Some fine print: It only works if you add EVERYTHING. It’s a fixed amount discount code that you need to spend a certain amount to have kick in.

Thank for reading, and for your support.

An Overlooked Benefit Of Batch Mode In Parallel Plans

Make It Count


When queries go parallel, you want them to be fast. Sometimes they are, and it’s great.

Other times they’re slow, and you end up staring helplessly at a repartition streams operator.

brick wall

Sometimes you can reduce the problem with higher DOP hints, or better indexing, but overall it’s a crappy situation.

Snap To


Let’s admire a couple familiar looking queries, because that’s been working really well for us so far.

WITH Comments AS 
(
    SELECT
        ROW_NUMBER() 
            OVER(PARTITION BY 
                     c.UserId
                 ORDER BY 
                     c.CreationDate) AS n
    FROM dbo.Comments AS c
)
SELECT *
FROM Comments AS c
WHERE c.n = 0
OPTION(USE HINT('QUERY_OPTIMIZER_COMPATIBILITY_LEVEL_140'));

WITH Comments AS 
(
    SELECT
        ROW_NUMBER() 
            OVER(PARTITION BY 
                     c.UserId
                 ORDER BY 
                     c.CreationDate) AS n
    FROM dbo.Comments AS c
)
SELECT *
FROM Comments AS c
WHERE c.n = 0
OPTION(USE HINT('QUERY_OPTIMIZER_COMPATIBILITY_LEVEL_150'));

One is going to run in compatibility level 140, the other in 150, as foretold by ancient alien prophecy.

The two query plans will have a bit in common, but…

just batch

The second query, which runs in batch mode, runs about 15 seconds faster. One big reason why is that we skip that most unfortunate repartition streams operator.

It’s a cold sore. An actual factual cold sore.

The only ways I’ve found to fix it completely are:

  • Induce batch mode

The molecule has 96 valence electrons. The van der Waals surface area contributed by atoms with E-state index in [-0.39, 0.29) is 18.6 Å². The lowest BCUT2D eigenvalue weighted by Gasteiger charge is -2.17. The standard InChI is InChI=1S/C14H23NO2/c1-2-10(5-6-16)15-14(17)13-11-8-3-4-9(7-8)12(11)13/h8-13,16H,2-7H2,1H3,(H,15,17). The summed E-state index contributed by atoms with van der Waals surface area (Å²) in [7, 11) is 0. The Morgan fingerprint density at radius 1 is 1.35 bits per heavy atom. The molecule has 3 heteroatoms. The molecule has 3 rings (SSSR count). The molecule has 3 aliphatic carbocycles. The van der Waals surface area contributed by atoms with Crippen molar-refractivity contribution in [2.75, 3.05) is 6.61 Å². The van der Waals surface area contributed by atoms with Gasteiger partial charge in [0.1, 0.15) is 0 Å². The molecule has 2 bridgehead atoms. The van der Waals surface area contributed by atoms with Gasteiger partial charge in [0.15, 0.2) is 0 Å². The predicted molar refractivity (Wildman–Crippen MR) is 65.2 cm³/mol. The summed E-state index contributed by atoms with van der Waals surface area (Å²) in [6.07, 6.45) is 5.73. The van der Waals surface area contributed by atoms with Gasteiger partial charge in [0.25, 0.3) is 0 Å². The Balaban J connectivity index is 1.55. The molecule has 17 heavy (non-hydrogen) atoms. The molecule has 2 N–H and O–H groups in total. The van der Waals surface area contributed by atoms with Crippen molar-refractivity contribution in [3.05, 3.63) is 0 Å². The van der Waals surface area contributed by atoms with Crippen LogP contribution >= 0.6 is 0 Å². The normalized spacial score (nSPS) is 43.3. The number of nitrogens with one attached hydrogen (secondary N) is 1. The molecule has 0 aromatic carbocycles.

• Use the parallel apply technique

But the parallel apply technique doesn’t help much here, because of local factors.

In this case, me generating the largest possible result set and then filtering it down to nothing at the end.

Thanks for reading!

A Word From Our Sponsors


First, a huge thank you to everyone who has bought my training so far. You all are incredible, and I owe all of you a drink.

Your support means a lot to me, and allows me to do nice stuff for other people, like give training away for free.

So far, I’ve donated $45k (!!!) worth of training to folks in need, no questions asked.

Next year, I’d like to keep doing the same thing. I’d also like to produce a whole lot more training to add value to the money you spend. In order to do that, I need to take time off from consulting, which isn’t easy to do. I’m not crying poor, but saying no to work for chunks of time isn’t easy for a one-person party.

I’m hoping that I can make enough in training bucks to make that possible.

Because this sale is extra sale-y, I’ve decided to name it after the blackest black known to man.

From today until December 31st, you can get all 25 hours of my recorded training content for just $100.00. If you click the link below to add everything to your cart, and use the discount code AllFor100 to apply a discount to your cart.

Everything

Everything

Everything

Some fine print: It only works if you add EVERYTHING. It’s a fixed amount discount code that you need to spend a certain amount to have kick in.

Thank for reading, and for your support.

An Overlooked Benefit Of Batch Mode With Windowing Functions

Lavender


If you ask people who tune queries why batch mode is often much more efficient with windowing functions, they’ll tell you about the window aggregate operator.

That’s all well and good, but there’s another, often sneaky limitation of fully row mode execution plans with windowing functions.

Let’s go take a look!

Global Aggregates


One thing that causes an early serial zone in execution plans is if you use a windowing function that only has the order by

For example, let’s look at the plans for these two queries:

WITH Comments AS 
(
    SELECT
        ROW_NUMBER() 
            OVER(ORDER BY 
                     c.CreationDate) AS n
    FROM dbo.Comments AS c
)
SELECT *
FROM Comments AS c
WHERE c.n = 0;

WITH Comments AS 
(
    SELECT
        ROW_NUMBER() 
            OVER(PARTITION BY 
                     c.UserId
                 ORDER BY 
                     c.CreationDate) AS n
    FROM dbo.Comments AS c
)
SELECT *
FROM Comments AS c
WHERE c.n = 0;

The resulting estimated plans look like this, using the 140 compatibility level:

oops